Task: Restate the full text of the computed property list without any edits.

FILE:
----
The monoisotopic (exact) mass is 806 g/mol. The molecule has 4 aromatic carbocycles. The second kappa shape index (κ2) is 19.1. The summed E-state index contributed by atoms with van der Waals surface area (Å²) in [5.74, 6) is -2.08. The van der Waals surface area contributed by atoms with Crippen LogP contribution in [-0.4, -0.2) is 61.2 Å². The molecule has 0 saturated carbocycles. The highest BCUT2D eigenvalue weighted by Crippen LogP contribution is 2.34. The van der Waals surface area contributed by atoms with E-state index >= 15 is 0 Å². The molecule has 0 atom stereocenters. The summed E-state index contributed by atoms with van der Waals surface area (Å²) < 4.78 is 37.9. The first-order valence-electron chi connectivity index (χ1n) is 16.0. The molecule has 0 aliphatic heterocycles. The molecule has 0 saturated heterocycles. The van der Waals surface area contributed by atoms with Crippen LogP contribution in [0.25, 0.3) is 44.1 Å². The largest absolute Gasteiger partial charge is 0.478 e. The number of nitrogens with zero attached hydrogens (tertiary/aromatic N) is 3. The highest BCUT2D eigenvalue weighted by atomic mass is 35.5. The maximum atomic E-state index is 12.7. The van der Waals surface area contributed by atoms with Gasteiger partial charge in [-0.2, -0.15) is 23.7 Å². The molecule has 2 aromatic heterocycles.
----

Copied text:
The monoisotopic (exact) mass is 806 g/mol. The molecule has 4 aromatic carbocycles. The second kappa shape index (κ2) is 19.1. The summed E-state index contributed by atoms with van der Waals surface area (Å²) in [5.74, 6) is -2.08. The van der Waals surface area contributed by atoms with Crippen LogP contribution in [-0.4, -0.2) is 61.2 Å². The molecule has 0 saturated carbocycles. The highest BCUT2D eigenvalue weighted by Crippen LogP contribution is 2.34. The van der Waals surface area contributed by atoms with E-state index >= 15 is 0 Å². The molecule has 0 atom stereocenters. The summed E-state index contributed by atoms with van der Waals surface area (Å²) < 4.78 is 37.9. The first-order valence-electron chi connectivity index (χ1n) is 16.0. The molecule has 0 aliphatic heterocycles. The molecule has 0 saturated heterocycles. The van der Waals surface area contributed by atoms with Crippen LogP contribution in [0.25, 0.3) is 44.1 Å². The largest absolute Gasteiger partial charge is 0.478 e. The number of nitrogens with zero attached hydrogens (tertiary/aromatic N) is 3. The highest BCUT2D eigenvalue weighted by atomic mass is 35.5. The maximum atomic E-state index is 12.7. The van der Waals surface area contributed by atoms with Gasteiger partial charge in [-0.2, -0.15) is 23.7 Å². The molecule has 2 aromatic heterocycles.